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Napoleon's famous "wiff of grapeshot" event: his notoriety begins...

Item # 691031

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October 23, 1795

KENTISH GAZETTE, Canterbury, England, Oct. 23, 1795  A handsome issue of the 18th century, with two decorative embellishments in the masthead & ornate lettering in the title.
Page 3 has a very descriptive account of the battle between the French Revolutionary troops and Royalist forces in the streets of Paris. This battle was part of the establishing of a new form of government, the so-called Directory, and it was a major factor in the rapid advancement of the then relatively unknown Republican General Napoleon Bonaparte's career.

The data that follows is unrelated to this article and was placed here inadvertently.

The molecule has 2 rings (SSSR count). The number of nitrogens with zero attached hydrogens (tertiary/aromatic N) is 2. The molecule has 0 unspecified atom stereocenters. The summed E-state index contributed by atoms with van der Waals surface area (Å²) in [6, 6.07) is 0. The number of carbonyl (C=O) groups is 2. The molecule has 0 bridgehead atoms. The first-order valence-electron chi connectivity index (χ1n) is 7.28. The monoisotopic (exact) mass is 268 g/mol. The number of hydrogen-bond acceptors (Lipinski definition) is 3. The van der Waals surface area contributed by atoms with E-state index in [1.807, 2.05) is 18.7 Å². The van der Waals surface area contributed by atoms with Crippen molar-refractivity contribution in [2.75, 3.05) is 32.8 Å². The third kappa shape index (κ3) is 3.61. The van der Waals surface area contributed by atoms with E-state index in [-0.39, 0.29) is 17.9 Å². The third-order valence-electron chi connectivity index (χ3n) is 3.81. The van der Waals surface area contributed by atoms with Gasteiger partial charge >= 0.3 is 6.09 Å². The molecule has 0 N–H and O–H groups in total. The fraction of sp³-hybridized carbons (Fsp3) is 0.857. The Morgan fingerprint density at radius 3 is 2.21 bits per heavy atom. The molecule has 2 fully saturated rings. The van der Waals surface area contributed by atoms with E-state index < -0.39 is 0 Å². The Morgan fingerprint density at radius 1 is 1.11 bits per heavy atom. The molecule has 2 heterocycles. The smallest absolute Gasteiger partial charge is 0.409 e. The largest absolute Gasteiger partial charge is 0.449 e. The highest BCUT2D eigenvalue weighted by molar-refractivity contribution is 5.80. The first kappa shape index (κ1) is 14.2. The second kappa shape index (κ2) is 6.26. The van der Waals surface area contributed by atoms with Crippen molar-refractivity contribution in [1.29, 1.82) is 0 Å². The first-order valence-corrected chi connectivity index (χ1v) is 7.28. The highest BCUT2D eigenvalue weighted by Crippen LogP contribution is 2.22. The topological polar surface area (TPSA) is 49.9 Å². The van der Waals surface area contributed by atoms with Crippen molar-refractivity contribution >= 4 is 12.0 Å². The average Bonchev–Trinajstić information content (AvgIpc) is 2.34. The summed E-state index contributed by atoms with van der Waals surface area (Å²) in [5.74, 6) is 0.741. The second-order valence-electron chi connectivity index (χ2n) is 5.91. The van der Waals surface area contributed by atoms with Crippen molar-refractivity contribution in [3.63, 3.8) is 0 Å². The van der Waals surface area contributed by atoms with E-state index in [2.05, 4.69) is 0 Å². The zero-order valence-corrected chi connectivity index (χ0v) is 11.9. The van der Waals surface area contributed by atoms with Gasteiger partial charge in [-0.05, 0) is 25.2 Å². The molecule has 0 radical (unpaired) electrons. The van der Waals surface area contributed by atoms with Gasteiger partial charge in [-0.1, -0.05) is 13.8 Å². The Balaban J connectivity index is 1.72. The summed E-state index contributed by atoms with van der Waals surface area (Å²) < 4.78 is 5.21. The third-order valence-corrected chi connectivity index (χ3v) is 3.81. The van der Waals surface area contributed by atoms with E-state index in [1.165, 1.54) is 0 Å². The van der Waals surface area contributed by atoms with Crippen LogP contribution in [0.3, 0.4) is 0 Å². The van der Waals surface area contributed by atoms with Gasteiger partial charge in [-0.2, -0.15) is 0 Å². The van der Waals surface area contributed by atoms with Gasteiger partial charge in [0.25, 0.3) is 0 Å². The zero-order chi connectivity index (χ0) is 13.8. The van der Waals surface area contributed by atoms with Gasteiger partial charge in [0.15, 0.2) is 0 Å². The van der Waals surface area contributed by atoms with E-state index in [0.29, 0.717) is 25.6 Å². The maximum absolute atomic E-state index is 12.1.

Bonaparte commanded throughout the two-hour engagement, and survived unscathed despite having his horse shot from under him. The effect of the grapeshot and the volleys from the Patriot forces caused the Royalist attack to waver. Bonaparte ordered a counterattack led by Murat's squadron of Chasseurs. At the close of the battle, around three hundred Royalists lay dead on the streets of Paris.
Historian Thomas Carlyle later famously recorded that, on this occasion, Bonaparte gave his opponent a "Whiff of Grapeshot" and that "the thing we specifically call French Revolution is blown into space by it" thus ending of the French Revolution. 
Four pages, very nice condition.

Item from Catalog 341 (released for April, 2024)

Category: The 1600's and 1700's